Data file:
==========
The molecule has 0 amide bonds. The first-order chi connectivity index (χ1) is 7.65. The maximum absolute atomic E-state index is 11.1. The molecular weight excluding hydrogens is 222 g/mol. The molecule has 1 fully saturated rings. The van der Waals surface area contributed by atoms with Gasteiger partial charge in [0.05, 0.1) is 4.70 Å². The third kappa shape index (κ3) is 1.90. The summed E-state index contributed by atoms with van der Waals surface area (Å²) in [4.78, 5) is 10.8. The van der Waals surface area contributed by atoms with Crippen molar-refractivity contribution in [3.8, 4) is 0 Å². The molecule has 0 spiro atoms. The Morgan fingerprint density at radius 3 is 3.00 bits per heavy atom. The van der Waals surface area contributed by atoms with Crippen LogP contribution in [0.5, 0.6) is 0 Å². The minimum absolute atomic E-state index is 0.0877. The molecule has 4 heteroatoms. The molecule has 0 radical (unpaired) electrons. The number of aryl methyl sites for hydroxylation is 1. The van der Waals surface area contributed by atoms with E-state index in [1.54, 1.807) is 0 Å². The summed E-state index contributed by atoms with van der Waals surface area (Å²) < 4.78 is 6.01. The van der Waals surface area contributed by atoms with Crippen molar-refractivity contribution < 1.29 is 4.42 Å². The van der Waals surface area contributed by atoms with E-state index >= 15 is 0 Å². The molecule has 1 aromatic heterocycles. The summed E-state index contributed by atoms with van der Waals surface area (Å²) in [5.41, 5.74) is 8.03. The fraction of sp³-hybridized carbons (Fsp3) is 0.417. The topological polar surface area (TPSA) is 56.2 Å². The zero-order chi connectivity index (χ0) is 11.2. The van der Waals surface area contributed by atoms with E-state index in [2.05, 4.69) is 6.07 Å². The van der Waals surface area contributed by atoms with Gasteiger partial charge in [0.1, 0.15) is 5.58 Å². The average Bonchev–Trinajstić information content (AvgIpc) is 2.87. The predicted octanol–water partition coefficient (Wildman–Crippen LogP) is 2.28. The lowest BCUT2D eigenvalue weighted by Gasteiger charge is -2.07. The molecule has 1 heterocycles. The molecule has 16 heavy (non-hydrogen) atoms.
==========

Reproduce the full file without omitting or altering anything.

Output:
The molecule has 0 amide bonds. The first-order chi connectivity index (χ1) is 7.65. The maximum absolute atomic E-state index is 11.1. The molecular weight excluding hydrogens is 222 g/mol. The molecule has 1 fully saturated rings. The van der Waals surface area contributed by atoms with Gasteiger partial charge in [0.05, 0.1) is 4.70 Å². The third kappa shape index (κ3) is 1.90. The summed E-state index contributed by atoms with van der Waals surface area (Å²) in [4.78, 5) is 10.8. The van der Waals surface area contributed by atoms with Crippen molar-refractivity contribution in [3.8, 4) is 0 Å². The molecule has 0 spiro atoms. The Morgan fingerprint density at radius 3 is 3.00 bits per heavy atom. The van der Waals surface area contributed by atoms with Crippen LogP contribution in [0.5, 0.6) is 0 Å². The minimum absolute atomic E-state index is 0.0877. The molecule has 4 heteroatoms. The molecule has 0 radical (unpaired) electrons. The number of aryl methyl sites for hydroxylation is 1. The van der Waals surface area contributed by atoms with E-state index in [1.54, 1.807) is 0 Å². The summed E-state index contributed by atoms with van der Waals surface area (Å²) < 4.78 is 6.01. The van der Waals surface area contributed by atoms with Crippen molar-refractivity contribution < 1.29 is 4.42 Å². The van der Waals surface area contributed by atoms with E-state index >= 15 is 0 Å². The molecule has 1 aromatic heterocycles. The summed E-state index contributed by atoms with van der Waals surface area (Å²) in [5.41, 5.74) is 8.03. The fraction of sp³-hybridized carbons (Fsp3) is 0.417. The topological polar surface area (TPSA) is 56.2 Å². The zero-order chi connectivity index (χ0) is 11.2. The van der Waals surface area contributed by atoms with E-state index in [2.05, 4.69) is 6.07 Å². The van der Waals surface area contributed by atoms with Gasteiger partial charge in [0.1, 0.15) is 5.58 Å². The average Bonchev–Trinajstić information content (AvgIpc) is 2.87. The predicted octanol–water partition coefficient (Wildman–Crippen LogP) is 2.28. The lowest BCUT2D eigenvalue weighted by Gasteiger charge is -2.07. The molecule has 1 heterocycles. The molecule has 16 heavy (non-hydrogen) atoms.